There is a sort of mythos that surrounds doctoral studies – this harrowing vision of life at odd hours, in strange surroundings, with little contact with the outside world. It is a position of solitude and unwavering focus at a level that excludes all human relationships and other concerns. The stories are filled with sacrifice, stress, exhaustion, and the beginning of the struggle for a work-life balance that is, at best, elusive.


Graduate school is a place for ultimate concentration with no room for distractions. So where does that leave the potential grad student with a spouse or significant other at home? What about the moms and dads and parents who are ready and willing to jump headfirst into doctoral study? Let’s just say, the road is not always brimming with encouragement and support.

With this said, my intent is not to dissuade parents or partners from grad school. It is quite the opposite really. As a student I have been (1) a single mother, (2) a newlywed, and (3) very pregnant. I survived, my marriage survived, my family survived, and I successfully completed my PhD and entered the Tenure Track, but it is a journey that requires communication, intent, and compromise on a level that is impossible to imagine. I share my story to let others know that you can have it all, that you can be family and faculty, domestic and academic. I know because that is who I am. Wife, Mother, Scientist, Faculty and so much more.

I distinctly remember hearing three things on my first day as an official doc student:

Look around the room, only a quarter of you will be here at the end of your coursework, and fewer than that will successfully defend

The road to hell is paved in good intentions, and ABD doc students

If any of you are married, you need to prepare now, because it will be surprising if any of you are still married when you are done

That last one stuck to me for the entire day and while the others were equally frustrating, the idea that I was walking in to a situation where the divorce rate was exponential (as in all doctoral programs) I was overwhelmed, terrified, and determined all at once. I set my resolve in those first days and I was determined, as always, that I would not let the statistics, or other people, define me (back story link here).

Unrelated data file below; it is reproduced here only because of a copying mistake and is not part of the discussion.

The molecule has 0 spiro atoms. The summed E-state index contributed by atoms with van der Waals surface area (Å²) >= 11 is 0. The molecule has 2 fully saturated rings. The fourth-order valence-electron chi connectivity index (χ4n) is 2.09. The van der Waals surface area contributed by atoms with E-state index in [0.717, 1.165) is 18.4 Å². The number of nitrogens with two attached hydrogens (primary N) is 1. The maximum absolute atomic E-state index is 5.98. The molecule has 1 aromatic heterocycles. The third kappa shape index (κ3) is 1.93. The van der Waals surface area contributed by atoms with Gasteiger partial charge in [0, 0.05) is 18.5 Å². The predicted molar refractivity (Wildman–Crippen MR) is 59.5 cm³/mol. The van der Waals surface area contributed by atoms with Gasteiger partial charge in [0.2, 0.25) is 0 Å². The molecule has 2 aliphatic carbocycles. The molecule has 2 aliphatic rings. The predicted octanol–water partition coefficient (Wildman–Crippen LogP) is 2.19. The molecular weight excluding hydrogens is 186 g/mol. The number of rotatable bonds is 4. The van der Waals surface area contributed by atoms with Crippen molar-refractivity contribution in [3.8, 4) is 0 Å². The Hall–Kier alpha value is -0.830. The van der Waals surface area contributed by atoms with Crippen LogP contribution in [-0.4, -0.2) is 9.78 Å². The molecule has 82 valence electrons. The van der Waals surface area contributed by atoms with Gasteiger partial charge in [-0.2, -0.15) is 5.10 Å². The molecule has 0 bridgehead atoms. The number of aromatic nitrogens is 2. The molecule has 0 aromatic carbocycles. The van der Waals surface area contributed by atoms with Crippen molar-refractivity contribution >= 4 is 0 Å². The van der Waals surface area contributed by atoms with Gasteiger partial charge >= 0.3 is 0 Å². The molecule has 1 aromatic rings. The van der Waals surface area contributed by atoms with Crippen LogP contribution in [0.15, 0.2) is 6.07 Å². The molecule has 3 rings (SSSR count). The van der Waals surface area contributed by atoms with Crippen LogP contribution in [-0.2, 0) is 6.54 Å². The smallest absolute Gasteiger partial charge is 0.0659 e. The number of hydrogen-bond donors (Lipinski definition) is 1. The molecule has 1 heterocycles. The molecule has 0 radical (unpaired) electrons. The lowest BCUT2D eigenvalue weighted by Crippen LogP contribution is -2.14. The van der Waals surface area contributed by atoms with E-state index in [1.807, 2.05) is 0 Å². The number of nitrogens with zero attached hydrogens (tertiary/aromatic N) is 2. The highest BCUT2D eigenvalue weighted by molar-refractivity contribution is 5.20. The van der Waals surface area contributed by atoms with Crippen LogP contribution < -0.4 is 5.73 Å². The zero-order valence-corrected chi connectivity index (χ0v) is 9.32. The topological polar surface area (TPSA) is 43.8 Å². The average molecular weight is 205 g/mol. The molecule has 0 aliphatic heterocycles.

In the interest of transparency, my husband told me I have to disclose that chaos is my friend and that I tend to thrive and function best when things around me are a whirlwind of insanity. (He means that as a compliment but I know that at times it has made things very hard for him, as he is wonderfully organized and orderly).


So my Advice to Grad School Families (whether a pair or a crew):

1. Surround yourself with others in similar situations to yours. In grad school you are surrounded by other people, many single, who are intellectual, share your interests, and are going through the same struggle. This can create many “grass is greener” situations if you allow it to do so. I found that forming a support group with other grad school parents/couples, allowed me to participate in the social structure but with others who shared my commitment to my family. When you have a “Grass is greener” moment it helps to remind yourself that sometimes what looks like greener grass is actually spray-painted asphalt.

2. Make your family your number one, the people are what matters, the work is second. There are a lot of things going on in grad school – writing, conferences, social events, research. As much as you can, include your family. I can’t tell you how many times I had to say no to playing games with my boys, or watching a show, or whatever it may have been, because I had to work on something for school. If you can do that for school, make sure you are also doing that for your family. I am so thankful for that today because I learned to say no to school, to put down a project and go play with my kids, to have a date night with my husband instead of going to the lab to work. You have to strike a balance and in doing so, you can keep both. I can honestly say that I have no regrets for any of the things I missed or did not end up doing because I was spending quality time with my family. (My middle son actually presented his first poster last year at a conference I was attending…..he was in Grade 8).